Your Wetlands and You

By Natalya Lawrence, Environmental Awareness Group

Christian Cove Wetland is a hotspot for many species of wetland birds Shanna Challenger

In Antigua, when we think of wetlands we think of swamps: nasty, smelly, waterlogged places riddled with wicked mosquitoes and starving sandflies. Why, oh why would we want to spend precious life moments at a swamp?! There is some truth to these thoughts but wetlands are arguably more vital than most of us may comprehend.

On 2nd February, 1971, understanding the importance of wetlands to human life and well-being, an international treaty was signed in Ramsar, Iran, called the Ramsar Convention or Convention on Wetlands. Annually on 2nd February, since 1997, countries promote the indispensability of wetlands. Here, as we struggle to balance development and frugal use of our natural resources, as we begin to understand how these wetlands support our economy and health, this celebration is necessary. This year’s theme is aptly dubbed “Wetlands for a Sustainable Urban Future”.

Spotted Sandpiper searches the water’s edge for invertebrates
Spotted Sandpiper searches the water’s edge for invertebrates
Photo by: Nick Hollands

Wetlands are areas where water covers the soil, permanently or seasonally. They vary from country to country and may be naturally occurring or artificially made. In Antigua and Barbuda, wetlands include mangrove swamps such as Christian Cove and Fitches Creek Swamp, dams such as Bethesda and Potworks, ponds such as McKinnon’s, reservoirs such as Wallings Reservoir, Creeks such as Indian Creek, and lagoons such as our internationally known and Ramsar-designated site, the Barbuda Lagoon.

Wetlands reduce flooding. Think of them as a sponge. They soak up floodwater releasing it gradually. Imagine an urban area developed close to where a wetland has been removed. Wetlands are excellent filters. In built-up areas where concrete and asphalt have replaced water-absorbing soil, surface run-off is increased during rains. The plants in wetlands filter this run-off which can include untreated sewage, pesticides and fertilizers. Some of these pollutants can also be trapped in the soil below the water in areas. Water leaving wetlands is in considerably better “shape” than when it entered. Wetlands act as an effective barrier against wind and wave action during storms. Think of them as a naturally occurring wall or breakwater. They are also important for our fisheries. Marine wetlands are nurseries for our sea life: fish, shrimp, lobster and the list goes on. Just think about the Barbuda Lagoon, and our famous lobsters! No wetland, no baby fish, no big fish.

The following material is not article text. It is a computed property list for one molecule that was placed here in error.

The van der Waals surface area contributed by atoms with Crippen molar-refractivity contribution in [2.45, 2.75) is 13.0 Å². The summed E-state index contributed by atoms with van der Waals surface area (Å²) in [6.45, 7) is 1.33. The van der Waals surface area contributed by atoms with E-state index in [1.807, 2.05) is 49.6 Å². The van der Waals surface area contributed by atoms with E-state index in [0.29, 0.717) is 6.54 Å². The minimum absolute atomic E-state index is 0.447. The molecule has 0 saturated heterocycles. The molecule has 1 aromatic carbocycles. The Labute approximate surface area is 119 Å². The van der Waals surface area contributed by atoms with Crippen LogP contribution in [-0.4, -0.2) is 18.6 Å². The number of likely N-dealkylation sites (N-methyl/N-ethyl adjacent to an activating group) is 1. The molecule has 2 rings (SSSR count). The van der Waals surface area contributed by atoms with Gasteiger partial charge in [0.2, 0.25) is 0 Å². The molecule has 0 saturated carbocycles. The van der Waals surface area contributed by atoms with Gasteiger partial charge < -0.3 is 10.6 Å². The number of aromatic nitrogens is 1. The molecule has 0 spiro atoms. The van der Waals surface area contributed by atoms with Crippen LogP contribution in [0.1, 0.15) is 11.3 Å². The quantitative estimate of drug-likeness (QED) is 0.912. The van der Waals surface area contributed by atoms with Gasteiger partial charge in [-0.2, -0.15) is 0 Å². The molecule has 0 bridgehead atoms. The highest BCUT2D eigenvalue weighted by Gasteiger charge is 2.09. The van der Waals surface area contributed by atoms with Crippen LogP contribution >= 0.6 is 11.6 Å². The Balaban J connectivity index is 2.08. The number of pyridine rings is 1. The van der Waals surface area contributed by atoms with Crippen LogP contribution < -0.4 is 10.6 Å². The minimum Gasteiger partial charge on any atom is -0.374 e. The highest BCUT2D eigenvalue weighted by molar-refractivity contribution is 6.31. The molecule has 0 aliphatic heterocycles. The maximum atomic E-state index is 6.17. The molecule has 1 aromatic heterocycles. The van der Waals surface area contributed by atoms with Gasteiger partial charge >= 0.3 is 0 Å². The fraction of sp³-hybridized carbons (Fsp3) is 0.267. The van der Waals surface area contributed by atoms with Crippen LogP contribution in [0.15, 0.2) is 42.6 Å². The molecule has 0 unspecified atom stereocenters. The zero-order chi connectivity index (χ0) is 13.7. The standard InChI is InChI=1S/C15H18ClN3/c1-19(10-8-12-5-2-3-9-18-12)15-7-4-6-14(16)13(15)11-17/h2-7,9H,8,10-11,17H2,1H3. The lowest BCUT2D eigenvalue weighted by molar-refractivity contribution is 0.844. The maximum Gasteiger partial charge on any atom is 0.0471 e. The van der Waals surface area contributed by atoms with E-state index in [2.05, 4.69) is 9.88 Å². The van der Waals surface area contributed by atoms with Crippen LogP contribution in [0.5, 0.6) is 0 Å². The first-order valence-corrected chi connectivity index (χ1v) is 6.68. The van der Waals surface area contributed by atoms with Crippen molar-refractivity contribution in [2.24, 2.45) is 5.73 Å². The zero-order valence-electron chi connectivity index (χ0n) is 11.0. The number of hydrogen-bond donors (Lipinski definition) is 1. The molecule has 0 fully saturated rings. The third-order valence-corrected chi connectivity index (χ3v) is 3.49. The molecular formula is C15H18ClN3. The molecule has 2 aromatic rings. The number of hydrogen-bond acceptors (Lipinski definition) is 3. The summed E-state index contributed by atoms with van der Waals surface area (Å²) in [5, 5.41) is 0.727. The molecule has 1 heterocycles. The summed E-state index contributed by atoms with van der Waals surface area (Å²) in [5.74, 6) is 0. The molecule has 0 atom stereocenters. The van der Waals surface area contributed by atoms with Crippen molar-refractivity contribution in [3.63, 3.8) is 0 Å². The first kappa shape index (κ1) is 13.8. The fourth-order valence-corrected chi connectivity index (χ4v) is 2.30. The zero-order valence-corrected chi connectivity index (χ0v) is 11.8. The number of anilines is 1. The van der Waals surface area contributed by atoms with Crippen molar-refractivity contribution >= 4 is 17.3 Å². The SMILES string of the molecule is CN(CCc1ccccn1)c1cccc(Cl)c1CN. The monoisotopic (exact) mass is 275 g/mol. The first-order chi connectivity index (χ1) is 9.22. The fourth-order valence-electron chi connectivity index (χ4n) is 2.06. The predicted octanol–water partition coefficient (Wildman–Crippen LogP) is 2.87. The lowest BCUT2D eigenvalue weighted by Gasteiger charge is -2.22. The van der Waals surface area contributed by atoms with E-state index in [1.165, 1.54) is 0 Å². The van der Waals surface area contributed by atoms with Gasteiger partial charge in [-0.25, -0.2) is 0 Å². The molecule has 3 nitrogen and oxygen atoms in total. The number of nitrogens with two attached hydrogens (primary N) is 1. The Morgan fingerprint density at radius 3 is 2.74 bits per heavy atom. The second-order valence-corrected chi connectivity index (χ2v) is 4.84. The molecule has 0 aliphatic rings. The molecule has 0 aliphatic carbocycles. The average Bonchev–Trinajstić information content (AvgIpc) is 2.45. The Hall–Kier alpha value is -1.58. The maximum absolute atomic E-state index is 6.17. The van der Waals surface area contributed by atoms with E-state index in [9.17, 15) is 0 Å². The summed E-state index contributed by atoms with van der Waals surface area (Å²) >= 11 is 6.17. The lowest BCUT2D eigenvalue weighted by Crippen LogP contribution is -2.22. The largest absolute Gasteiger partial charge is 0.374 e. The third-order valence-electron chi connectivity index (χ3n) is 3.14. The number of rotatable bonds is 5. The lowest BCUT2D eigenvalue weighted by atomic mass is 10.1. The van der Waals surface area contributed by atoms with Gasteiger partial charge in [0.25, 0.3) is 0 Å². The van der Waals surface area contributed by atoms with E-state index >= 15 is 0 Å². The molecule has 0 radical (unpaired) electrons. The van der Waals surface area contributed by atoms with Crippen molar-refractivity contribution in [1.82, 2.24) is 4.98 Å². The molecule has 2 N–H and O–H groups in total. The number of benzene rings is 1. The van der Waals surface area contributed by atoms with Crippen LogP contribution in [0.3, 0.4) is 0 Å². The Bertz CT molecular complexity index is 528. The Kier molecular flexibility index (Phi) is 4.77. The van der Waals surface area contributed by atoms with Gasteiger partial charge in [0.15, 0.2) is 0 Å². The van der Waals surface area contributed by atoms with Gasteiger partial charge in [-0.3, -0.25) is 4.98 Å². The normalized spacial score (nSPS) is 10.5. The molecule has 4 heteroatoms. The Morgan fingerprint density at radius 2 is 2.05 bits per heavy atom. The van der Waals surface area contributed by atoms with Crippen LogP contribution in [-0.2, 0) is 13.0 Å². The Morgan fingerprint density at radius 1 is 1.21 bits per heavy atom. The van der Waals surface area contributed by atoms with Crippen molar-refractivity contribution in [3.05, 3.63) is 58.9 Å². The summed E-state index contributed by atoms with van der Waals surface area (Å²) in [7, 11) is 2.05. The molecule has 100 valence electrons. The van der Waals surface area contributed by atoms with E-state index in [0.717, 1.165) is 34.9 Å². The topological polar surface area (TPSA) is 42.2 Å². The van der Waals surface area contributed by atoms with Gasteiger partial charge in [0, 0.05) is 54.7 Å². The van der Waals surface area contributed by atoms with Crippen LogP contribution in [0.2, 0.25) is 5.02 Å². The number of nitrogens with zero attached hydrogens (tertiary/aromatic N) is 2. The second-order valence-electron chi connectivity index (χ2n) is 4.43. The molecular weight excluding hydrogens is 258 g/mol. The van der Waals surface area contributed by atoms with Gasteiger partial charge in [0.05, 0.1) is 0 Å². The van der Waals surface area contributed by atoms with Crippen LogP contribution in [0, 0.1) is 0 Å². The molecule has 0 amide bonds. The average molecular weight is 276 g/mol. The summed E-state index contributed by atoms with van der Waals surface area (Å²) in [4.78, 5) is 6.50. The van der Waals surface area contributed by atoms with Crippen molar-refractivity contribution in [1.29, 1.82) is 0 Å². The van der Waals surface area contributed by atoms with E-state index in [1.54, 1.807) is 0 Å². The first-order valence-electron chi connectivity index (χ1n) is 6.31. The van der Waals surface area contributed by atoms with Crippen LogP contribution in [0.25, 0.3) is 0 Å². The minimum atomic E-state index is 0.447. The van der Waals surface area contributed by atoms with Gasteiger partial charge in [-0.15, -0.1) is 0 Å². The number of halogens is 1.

The sun sets behind the Red Mangroves of birding hotspot - Fitches Creek Swamp
The sun sets behind the Red Mangroves of birding hotspot - Fitches Creek Swamp
Photo by: Shanna Challenger


Now to the fun part! As a major tourist destination, our country can add to our product by promoting the use of wetlands. With interpretive signage and non-intrusive boardwalks and paths, wetlands can support eco-tourism (local and international); a simple, easy way to observe our country’s natural beauty. In these areas, you are surrounded by wildlife including resident birds such as the sleek-looking Green Heron, migratory birds who travel jaw-dropping distances to flee the cold; birds such as the tiny, unassuming Ruddy Turnstone, or the Majestic Osprey that swoops in, perches and immediately demands your attention. Residents can take their exercise routine to the wetlands and have a refreshing jog on paths or boardwalks. Carefully managed non-motorised watersports can also be a boon in some wetlands.

Binoculars and spotting scopes are perfect for counting birds
Binoculars and spotting scopes are perfect for counting birds
Photo by: Shanna Challenger


In addition to nature, there is almost always a significant historical link to these wetlands.Think of the Pre-Columbian settlement at Indian Creek, or the wells dug close to wetlands in Bethesda and Parham, some dating back to the 1800s, still seen today. 

Our wetlands support high fashion! A local bird guide often relates his stories of guiding internationally acclaimed designers to wetlands where they sit, observe, and ponder on colours for the new season. 

EAG Birding Expert Junior Prosper teaches son how to use the Spotting Scope to view wetland birds
EAG Birding Expert Junior Prosper teaches son how to use the Spotting Scope to view wetland birds
Photo by: Shanna Challenger

As important as our wetlands are, they face real threats, primarily backfilling and development, and use as illegal dumping grounds. Sadly, the Fitches Creek Swamp, as one example, can be called Cooks Dump Part II. Also, we believe that swamps are naturally smelly. They can have strong smells, but a properly-functioning swamp, not adversely manipulated by human hands does not bear these overpowering, nauseating odours. 

As we implore you to go out to discover and responsibly enjoy Antigua and Barbuda’s wetlands, we ask that you think on the ways that they have contributed to your life. If you need suggestions on visiting a wetland, contact the Environmental Awareness Group at 462-6236. We’ll be happy to help. Also, don’t forget to take strong insect repellent; the mosquitoes and sandflies, those are no myths!     

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